Turkish police in Syria capture man allegedly linked to deadly Istanbul bombing

People laying flowers at a makeshift memorial to bombing victims in Istanbul
People lay flowers at a makeshift memorial to the victims of a bomb attack Sunday on Istanbul’s popular Istiklal Avenue.
(Khalil Hamra / Associated Press)
Share via

Turkish security forces have detained a suspect wanted in a recent deadly bombing in Istanbul, in an operation in a Turkish-controlled area in northwestern Syria, Turkey’s state-run news agency reported.

Other suspects detained in connection with the bombing will appear before Turkish court officials Thursday to face possible charges or be released from custody.

The newly reported suspect, identified only by his code name Husam, was apprehended by Turkish police late Wednesday in the Syrian city of Azaz, which is currently under the control of the Turkish-backed Syrian opposition, the Anadolu Agency reported. He was being taken to Istanbul for questioning.


His detention raised the number of suspects in custody in connection with the bombing to 51.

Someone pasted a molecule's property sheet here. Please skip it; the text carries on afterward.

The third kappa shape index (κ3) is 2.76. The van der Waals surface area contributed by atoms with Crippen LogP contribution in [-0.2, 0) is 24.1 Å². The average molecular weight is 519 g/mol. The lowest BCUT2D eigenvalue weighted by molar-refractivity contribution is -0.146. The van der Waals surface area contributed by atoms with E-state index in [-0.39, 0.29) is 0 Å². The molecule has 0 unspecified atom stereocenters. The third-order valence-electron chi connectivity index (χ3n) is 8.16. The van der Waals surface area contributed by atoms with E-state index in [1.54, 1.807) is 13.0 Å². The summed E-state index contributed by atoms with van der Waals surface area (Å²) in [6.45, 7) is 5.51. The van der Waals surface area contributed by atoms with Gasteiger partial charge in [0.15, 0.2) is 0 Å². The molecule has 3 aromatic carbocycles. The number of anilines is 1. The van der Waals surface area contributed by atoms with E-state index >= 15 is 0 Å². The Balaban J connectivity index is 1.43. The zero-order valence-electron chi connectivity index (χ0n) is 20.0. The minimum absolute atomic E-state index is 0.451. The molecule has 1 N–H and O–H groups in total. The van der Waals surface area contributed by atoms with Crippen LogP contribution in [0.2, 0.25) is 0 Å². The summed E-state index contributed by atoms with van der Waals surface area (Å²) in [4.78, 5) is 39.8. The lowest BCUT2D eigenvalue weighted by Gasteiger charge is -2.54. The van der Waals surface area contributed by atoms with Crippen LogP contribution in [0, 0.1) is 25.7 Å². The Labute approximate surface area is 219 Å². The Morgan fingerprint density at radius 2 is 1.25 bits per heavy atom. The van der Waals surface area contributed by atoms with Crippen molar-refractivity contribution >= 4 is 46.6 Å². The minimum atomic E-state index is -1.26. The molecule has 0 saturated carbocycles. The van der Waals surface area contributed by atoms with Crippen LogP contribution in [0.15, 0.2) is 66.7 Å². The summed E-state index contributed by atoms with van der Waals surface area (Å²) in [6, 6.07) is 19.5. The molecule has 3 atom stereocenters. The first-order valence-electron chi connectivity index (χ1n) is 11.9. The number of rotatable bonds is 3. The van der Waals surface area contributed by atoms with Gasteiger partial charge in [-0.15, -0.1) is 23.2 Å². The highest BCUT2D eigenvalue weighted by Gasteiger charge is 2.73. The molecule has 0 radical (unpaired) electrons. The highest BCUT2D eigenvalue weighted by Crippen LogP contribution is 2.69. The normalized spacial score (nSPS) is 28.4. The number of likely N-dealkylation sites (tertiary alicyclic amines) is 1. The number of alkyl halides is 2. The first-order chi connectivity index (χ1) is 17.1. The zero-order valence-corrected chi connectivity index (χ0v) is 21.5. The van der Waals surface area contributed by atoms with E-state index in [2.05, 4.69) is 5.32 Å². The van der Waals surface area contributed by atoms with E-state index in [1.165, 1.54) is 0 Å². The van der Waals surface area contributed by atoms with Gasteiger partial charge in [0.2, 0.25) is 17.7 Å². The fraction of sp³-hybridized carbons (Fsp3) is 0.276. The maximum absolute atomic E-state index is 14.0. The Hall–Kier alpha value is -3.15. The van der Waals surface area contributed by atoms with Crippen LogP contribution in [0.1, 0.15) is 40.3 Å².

Sunday’s explosion targeted Istanbul’s bustling Istiklal Avenue — a popular thoroughfare lined with shops and restaurants — and left six people dead, including two children. Scores more people were wounded in the attack, which came as a stark reminder of bombings in Turkish cities between 2015 and 2017 that engendered public fear.

Turkish authorities blamed the attack on the outlawed Kurdistan Workers’ Party, or PKK, as well as Syrian Kurdish groups affiliated with it. The Kurdish militant groups have denied involvement.

Troubled relations between regional rivals Turkey and Greece have worsened.

Sept. 6, 2022

Anadolu said Husam is suspected of aiding and abetting a Syrian woman who is accused of leaving a TNT-laden bomb at Istiklal. Police said the woman, identified as Ahlam Albashir, had crossed into Turkey from Syria illegally and has admitted to carrying out the attack.

Albashir and 49 others were taken to a courthouse in Istanbul on Thursday for questioning by court officials following routine medical checks, Anadolu said.

The PKK has fought an armed insurgency in Turkey since 1984. The conflict has killed tens of thousands of people since then.


Ankara and Washington both consider the PKK a terrorist group but disagree on the status of the Syrian Kurdish groups, which have been allied with the U.S. in the fight against Islamic State in Syria.